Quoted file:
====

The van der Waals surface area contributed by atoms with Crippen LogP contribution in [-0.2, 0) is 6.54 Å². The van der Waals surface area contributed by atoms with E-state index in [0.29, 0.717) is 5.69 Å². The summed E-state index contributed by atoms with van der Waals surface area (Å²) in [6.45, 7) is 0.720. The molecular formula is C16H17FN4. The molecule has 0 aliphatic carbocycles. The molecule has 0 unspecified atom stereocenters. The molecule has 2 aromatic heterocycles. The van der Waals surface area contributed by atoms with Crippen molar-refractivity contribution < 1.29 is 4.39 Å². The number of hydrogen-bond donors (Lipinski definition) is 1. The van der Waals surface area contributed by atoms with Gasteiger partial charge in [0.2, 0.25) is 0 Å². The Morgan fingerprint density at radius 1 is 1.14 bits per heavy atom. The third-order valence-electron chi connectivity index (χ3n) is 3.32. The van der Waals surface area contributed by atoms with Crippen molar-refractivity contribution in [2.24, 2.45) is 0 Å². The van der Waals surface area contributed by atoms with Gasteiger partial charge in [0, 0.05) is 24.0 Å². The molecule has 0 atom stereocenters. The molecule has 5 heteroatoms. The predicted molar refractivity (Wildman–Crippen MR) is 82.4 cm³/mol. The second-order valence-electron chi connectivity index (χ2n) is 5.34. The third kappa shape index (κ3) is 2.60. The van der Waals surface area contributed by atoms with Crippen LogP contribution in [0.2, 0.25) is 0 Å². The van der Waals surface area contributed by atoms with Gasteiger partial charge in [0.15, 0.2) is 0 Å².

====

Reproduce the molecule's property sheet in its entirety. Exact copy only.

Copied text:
The van der Waals surface area contributed by atoms with Crippen LogP contribution in [-0.2, 0) is 6.54 Å². The van der Waals surface area contributed by atoms with E-state index in [0.29, 0.717) is 5.69 Å². The summed E-state index contributed by atoms with van der Waals surface area (Å²) in [6.45, 7) is 0.720. The molecular formula is C16H17FN4. The molecule has 0 aliphatic carbocycles. The molecule has 0 unspecified atom stereocenters. The molecule has 2 aromatic heterocycles. The van der Waals surface area contributed by atoms with Crippen molar-refractivity contribution < 1.29 is 4.39 Å². The number of hydrogen-bond donors (Lipinski definition) is 1. The van der Waals surface area contributed by atoms with Gasteiger partial charge in [0.2, 0.25) is 0 Å². The Morgan fingerprint density at radius 1 is 1.14 bits per heavy atom. The third-order valence-electron chi connectivity index (χ3n) is 3.32. The van der Waals surface area contributed by atoms with Crippen molar-refractivity contribution in [2.24, 2.45) is 0 Å². The van der Waals surface area contributed by atoms with Gasteiger partial charge in [0, 0.05) is 24.0 Å². The molecule has 0 atom stereocenters. The molecule has 5 heteroatoms. The predicted molar refractivity (Wildman–Crippen MR) is 82.4 cm³/mol. The second-order valence-electron chi connectivity index (χ2n) is 5.34. The third kappa shape index (κ3) is 2.60. The van der Waals surface area contributed by atoms with Crippen LogP contribution in [0.2, 0.25) is 0 Å². The van der Waals surface area contributed by atoms with Gasteiger partial charge in [0.15, 0.2) is 0 Å².